Florida Police Warn People Not to Shoot Their Guns at Hurricane Irma (Time)
"To clarify, DO NOT shoot weapons at Irma," the Twitter account of the Pasco County Sheriff's office tweeted on Saturday night, just hours before the eye of the storm passed over the Florida Keys. "You won't make it turn around & it will have very dangerous side effects." Bullets fired into a storm system like a hurricane can have unpredictable and potentially dangerous trajectories.

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Opening Bell: 9.18.17

Why does BNY Mellon get to have all the repo fun?; ladies first when it comes to hedge funds; JPMorgan buys bitcoin as Jamie calls it a fraud; guess which body part this guy got stuck in a gym weight; and more.

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Opening Bell: 9.22.17

Goldman is slipping in the I-banking rankings; ETF market effects provide opportunities for active managers; Jamie Dimon still hates bitcoin; Netflix is leading our children into sin; and more.

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Opening Bell: 12.8.17

Wells Fargo gets a mulligan or three from the Trump administration; making Credit Suisse Swiss again; Deutsche Bank is worried about a bitcoin crash; a congressman asked to borrow a staffer's uterus; and more.

Photo: Getty Images

Opening Bell: 6.23.16

Brexit, Brexit, Brexit; Chanos thinks SolarCity deal stinks; Mac ’n Cheetos; NASA engineer builds world’s largest nerf gun; and more.

By mattbuck [CC BY-SA 2.0, CC BY-SA 3.0 or CC BY-SA 4.0], via Wikimedia Commons

Opening Bell: 8.24.17

Credit default swaps are coming back in style; Social Capital wants to end the IPO as we know it; Buddhist bitcoin; and more.

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Opening Bell: 10.10.18

Another hurricane coming; Sears considering giving up; Bloomberg's running; Greece institutes "No fatties on donkeys" rule; and more!

(Getty Images)

Opening Bell: 5.24.17

Moody's downgrades China; Ford's ex-CEO got booted over Trump tantrum; Uber, bitcoin called ponzi schemes; there is a blind baseball announcer; and more.

Opening Bell: 06.13.12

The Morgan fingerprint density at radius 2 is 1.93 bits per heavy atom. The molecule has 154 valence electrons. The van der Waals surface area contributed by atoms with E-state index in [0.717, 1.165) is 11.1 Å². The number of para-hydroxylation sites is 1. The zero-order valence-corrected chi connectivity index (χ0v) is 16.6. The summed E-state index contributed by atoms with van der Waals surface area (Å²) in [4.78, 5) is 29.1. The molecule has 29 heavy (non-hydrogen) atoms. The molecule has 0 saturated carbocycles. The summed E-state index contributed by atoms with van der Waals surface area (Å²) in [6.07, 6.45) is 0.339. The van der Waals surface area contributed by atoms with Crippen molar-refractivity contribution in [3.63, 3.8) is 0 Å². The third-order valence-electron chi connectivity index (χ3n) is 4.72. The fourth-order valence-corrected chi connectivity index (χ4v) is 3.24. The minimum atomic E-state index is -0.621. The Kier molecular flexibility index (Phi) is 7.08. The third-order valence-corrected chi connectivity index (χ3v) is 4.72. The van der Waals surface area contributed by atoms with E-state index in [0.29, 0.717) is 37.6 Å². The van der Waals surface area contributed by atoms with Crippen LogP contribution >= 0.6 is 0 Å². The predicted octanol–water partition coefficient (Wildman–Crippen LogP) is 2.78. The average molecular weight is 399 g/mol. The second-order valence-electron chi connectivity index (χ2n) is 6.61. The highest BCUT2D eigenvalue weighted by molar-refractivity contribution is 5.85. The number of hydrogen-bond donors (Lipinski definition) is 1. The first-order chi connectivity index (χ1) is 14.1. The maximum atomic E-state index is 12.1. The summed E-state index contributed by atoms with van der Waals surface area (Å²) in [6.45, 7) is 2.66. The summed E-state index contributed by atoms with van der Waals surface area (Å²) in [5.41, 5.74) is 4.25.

Dimon To Fault Controls On Risk (WSJ) Mr. Dimon, scheduled to appear before the Senate Banking Committee on Wednesday morning, intends to apologize for the miscues—a stark departure from his normal shoot-from-the-hip demeanor. But Mr. Dimon will push back on any implication that the incident is lastingly detrimental to the largest U.S. bank by assets. In fact, the New York company expects its second quarter to be "solidly profitable" despite the losses, Mr. Dimon said in an early copy of his prepared remarks. "We will not make light of these losses, but they should be put into perspective," Mr. Dimon is expected to say. "We will lose some of our shareholders' money—and for that, we feel terrible—but no client, customer or taxpayer money was impacted by this incident." Jamie Dimon's Testimony (PDF) "All of these activities come with risk. And just as we have remained focused on serving our clients, we have also remained focused on managing the risks of our business, particularly given today’s considerable global economic and financial volatility. Last, I would like to say that in the face of these recent losses, we have come together as a Firm, acknowledged our mistakes, and committed ourselves to fixing them. We will learn from this incident and my conviction is that we will emerge from this moment a stronger, smarter, better company." Dimon: JPMorgan Traders Took Risks They Didn't Understand (Bloomberg) In testimony prepared for a hearing today, Dimon expressed regret over losses in the bank’s chief investment office, saying that its trading strategy was “poorly conceived and vetted” by senior managers who were “in transition” and not paying adequate attention. Greeks Withdraw $1 Billion A Day Ahead Of Vote (Reuters) Greeks pulled their cash out of the banks and stocked up with food ahead of a cliffhanger election on Sunday that many fear will result in the country being forced out of the euro. Bankers said up to 800 million euros ($1 billion) were leaving major banks daily and retailers said some of the money was being used to buy pasta and canned goods, as fears of returning to the drachma were fanned by rumors that a radical leftist leader may win the election. At Starbucks, Uncertainty Over Mayor's Drink Plan (NYT) As the Bloomberg administration moved ahead on Tuesday with its plan to restrict sales of big sugary drinks in New York, securing a preliminary nod from the city’s Board of Health, it said it is still trying to determine the impact on one popular beverage brand: Starbucks. Mayor Michael R. Bloomberg’s plan, which would limit the size of sweet drinks sold at many establishments to 16 ounces or less, exempts any beverage that contains more than 50 percent milk by volume. Officials in City Hall and in Seattle said they were unsure how those rules might affect the Starbucks family of syrupy, milkshake-style coffee drinks, catnip to thousands of caffeine-addicted New Yorkers who frequent the company’s 190 outlets in Manhattan...The rules would ban large sodas sold at fast-food restaurants, movie theaters and street carts. But the Big Gulp, the supersized soda cup at 7-Eleven, would still be allowed under the proposal, because the proposal would exempt the sale of drinks in groceries or convenience stores. Full-Scale Bailouts for Italy, Spain in 6 Months: Egan-Jones (CNBC) Spain and Italy need a full-scale bailout from the European Union because of their high levels of government debt and the credit quality of their banks, and will likely seek help within the next 6 months, according to Sean Egan, Founding Partner and President of Egan-Jones, an independent ratings agency. Poor credit quality of banks usually goes hand-in-hand with poor government finances as the two institutions are “joined at the hip”, Egan told CNBC Asia’s “Squawk Box” on Wednesday. That’s the case for most countries such as the U.S., the U.K., Switzerland and Ireland; Spain and Italy are no exceptions, he said. “It makes little sense to separate the banks’ credit quality from the governments’ credit quality because quite often, they support each other and that’s certainly the case in Italy and Spain,” he said. “We think that Spain will be back at the table, asking for more than the 100 billion euros ($125 billion) that they just asked for, and we think that Italy will also come to the table within the next 6 months.” Chinese Banks To See Squeeze On Profit (WSJ) In a bid to bring down lending rates and rev up economic growth, China's central bank said last week it would allow banks to double the maximum discount on loans and offer deposit rates that can reach 1.1 times the benchmark level. That could squeeze the minimum spread between loans and deposits from 2.4% to as little as 1.5%. "It's the biggest step towards a market-oriented interest-rate regime since 2004," said Yin Jianfeng, a researcher at government think tank the Chinese Academy of Social Sciences, referring to a past easing of controls on lending rates. "Given the global financial tumult and domestic economic slowdown, I'd say it's a really bold move." ING Fined A Record Amount (WSJ) ING Bank has agreed to pay a record penalty of $619 million for illegally moving billions of dollars through the U.S. banking system on behalf of Cuban and Iranian clients and threatening to fire employees if they failed to conceal the origin of the money. The U.S. prohibits certain countries and entities from accessing the U.S. banking system through sanctions enforced by the Treasury Department's Office of Foreign Assets Control. Banks in Manhattan, which process most of the world's U.S. dollar payments, use "filters" to prevent terrorists, money launderers and other criminals from gaining access. Let's Pizza vending machine ready for U.S. debut (PM) Let's Pizza, a vending machine that creates pizzas from scratch in 2.5 minutes, is about to plant a flag in U.S. soil. The machine was created by Italian Claudio Torghel and is distributed by A1 Concepts, based out of The Netherlands...The machine contains a specially developed bag of flour and a bag of mineral water. Every time you order a pizza, the machine will start making the dough, then shape it into a crust, and top it with organic tomato sauce. Next, one of the toppings is placed on top and the pizza is ready for the oven. Each machine offers four different kinds of pizzas.